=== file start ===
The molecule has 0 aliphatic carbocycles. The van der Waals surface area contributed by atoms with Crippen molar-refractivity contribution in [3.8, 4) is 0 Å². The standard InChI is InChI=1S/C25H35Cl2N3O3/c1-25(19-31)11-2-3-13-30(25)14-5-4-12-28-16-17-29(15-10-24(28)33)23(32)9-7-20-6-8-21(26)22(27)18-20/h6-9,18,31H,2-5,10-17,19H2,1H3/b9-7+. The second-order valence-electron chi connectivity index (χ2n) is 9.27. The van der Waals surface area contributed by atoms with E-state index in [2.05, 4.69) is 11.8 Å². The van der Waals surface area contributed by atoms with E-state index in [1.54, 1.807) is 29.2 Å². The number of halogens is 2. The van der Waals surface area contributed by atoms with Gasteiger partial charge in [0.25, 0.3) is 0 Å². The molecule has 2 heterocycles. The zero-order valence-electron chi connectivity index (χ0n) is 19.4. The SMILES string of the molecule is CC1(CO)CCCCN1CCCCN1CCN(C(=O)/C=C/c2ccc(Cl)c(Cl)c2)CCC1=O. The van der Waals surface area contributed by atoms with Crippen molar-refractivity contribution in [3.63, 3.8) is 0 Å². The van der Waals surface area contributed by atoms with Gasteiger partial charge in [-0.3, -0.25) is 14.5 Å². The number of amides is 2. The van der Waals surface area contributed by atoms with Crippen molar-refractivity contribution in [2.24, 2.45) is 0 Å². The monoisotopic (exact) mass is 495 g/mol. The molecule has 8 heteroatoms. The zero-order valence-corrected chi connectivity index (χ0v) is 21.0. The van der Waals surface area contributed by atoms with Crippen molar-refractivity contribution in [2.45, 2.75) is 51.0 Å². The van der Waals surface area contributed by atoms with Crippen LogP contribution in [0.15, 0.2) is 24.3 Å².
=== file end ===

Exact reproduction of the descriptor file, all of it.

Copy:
The molecule has 0 aliphatic carbocycles. The van der Waals surface area contributed by atoms with Crippen molar-refractivity contribution in [3.8, 4) is 0 Å². The standard InChI is InChI=1S/C25H35Cl2N3O3/c1-25(19-31)11-2-3-13-30(25)14-5-4-12-28-16-17-29(15-10-24(28)33)23(32)9-7-20-6-8-21(26)22(27)18-20/h6-9,18,31H,2-5,10-17,19H2,1H3/b9-7+. The second-order valence-electron chi connectivity index (χ2n) is 9.27. The van der Waals surface area contributed by atoms with E-state index in [2.05, 4.69) is 11.8 Å². The van der Waals surface area contributed by atoms with E-state index in [1.54, 1.807) is 29.2 Å². The number of halogens is 2. The van der Waals surface area contributed by atoms with Gasteiger partial charge in [0.25, 0.3) is 0 Å². The molecule has 2 heterocycles. The zero-order valence-electron chi connectivity index (χ0n) is 19.4. The SMILES string of the molecule is CC1(CO)CCCCN1CCCCN1CCN(C(=O)/C=C/c2ccc(Cl)c(Cl)c2)CCC1=O. The van der Waals surface area contributed by atoms with Crippen molar-refractivity contribution in [3.63, 3.8) is 0 Å². The van der Waals surface area contributed by atoms with Gasteiger partial charge in [-0.3, -0.25) is 14.5 Å². The number of amides is 2. The van der Waals surface area contributed by atoms with Crippen molar-refractivity contribution in [2.24, 2.45) is 0 Å². The monoisotopic (exact) mass is 495 g/mol. The molecule has 8 heteroatoms. The zero-order valence-corrected chi connectivity index (χ0v) is 21.0. The van der Waals surface area contributed by atoms with Crippen molar-refractivity contribution in [2.45, 2.75) is 51.0 Å². The van der Waals surface area contributed by atoms with Crippen LogP contribution in [0.15, 0.2) is 24.3 Å².